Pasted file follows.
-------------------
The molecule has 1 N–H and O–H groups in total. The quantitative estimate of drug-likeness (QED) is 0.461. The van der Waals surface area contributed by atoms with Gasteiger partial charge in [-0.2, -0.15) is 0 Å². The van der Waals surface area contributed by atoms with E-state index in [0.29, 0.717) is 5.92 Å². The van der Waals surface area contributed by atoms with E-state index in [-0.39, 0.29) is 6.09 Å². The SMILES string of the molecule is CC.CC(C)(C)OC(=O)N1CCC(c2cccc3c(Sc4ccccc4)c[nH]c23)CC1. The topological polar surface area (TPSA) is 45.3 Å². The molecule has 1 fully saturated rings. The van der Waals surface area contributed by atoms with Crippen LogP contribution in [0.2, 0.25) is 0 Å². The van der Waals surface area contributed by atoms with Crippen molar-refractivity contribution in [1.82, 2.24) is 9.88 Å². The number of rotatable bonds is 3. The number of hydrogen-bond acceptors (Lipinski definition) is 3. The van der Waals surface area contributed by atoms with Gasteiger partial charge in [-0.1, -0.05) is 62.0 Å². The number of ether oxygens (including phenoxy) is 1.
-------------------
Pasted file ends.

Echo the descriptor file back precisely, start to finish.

The molecule has 1 N–H and O–H groups in total. The quantitative estimate of drug-likeness (QED) is 0.461. The van der Waals surface area contributed by atoms with Gasteiger partial charge in [-0.2, -0.15) is 0 Å². The van der Waals surface area contributed by atoms with E-state index in [0.29, 0.717) is 5.92 Å². The van der Waals surface area contributed by atoms with E-state index in [-0.39, 0.29) is 6.09 Å². The SMILES string of the molecule is CC.CC(C)(C)OC(=O)N1CCC(c2cccc3c(Sc4ccccc4)c[nH]c23)CC1. The topological polar surface area (TPSA) is 45.3 Å². The molecule has 1 fully saturated rings. The van der Waals surface area contributed by atoms with Crippen LogP contribution in [0.2, 0.25) is 0 Å². The van der Waals surface area contributed by atoms with Crippen molar-refractivity contribution in [1.82, 2.24) is 9.88 Å². The number of rotatable bonds is 3. The number of hydrogen-bond acceptors (Lipinski definition) is 3. The van der Waals surface area contributed by atoms with Gasteiger partial charge in [-0.1, -0.05) is 62.0 Å². The number of ether oxygens (including phenoxy) is 1.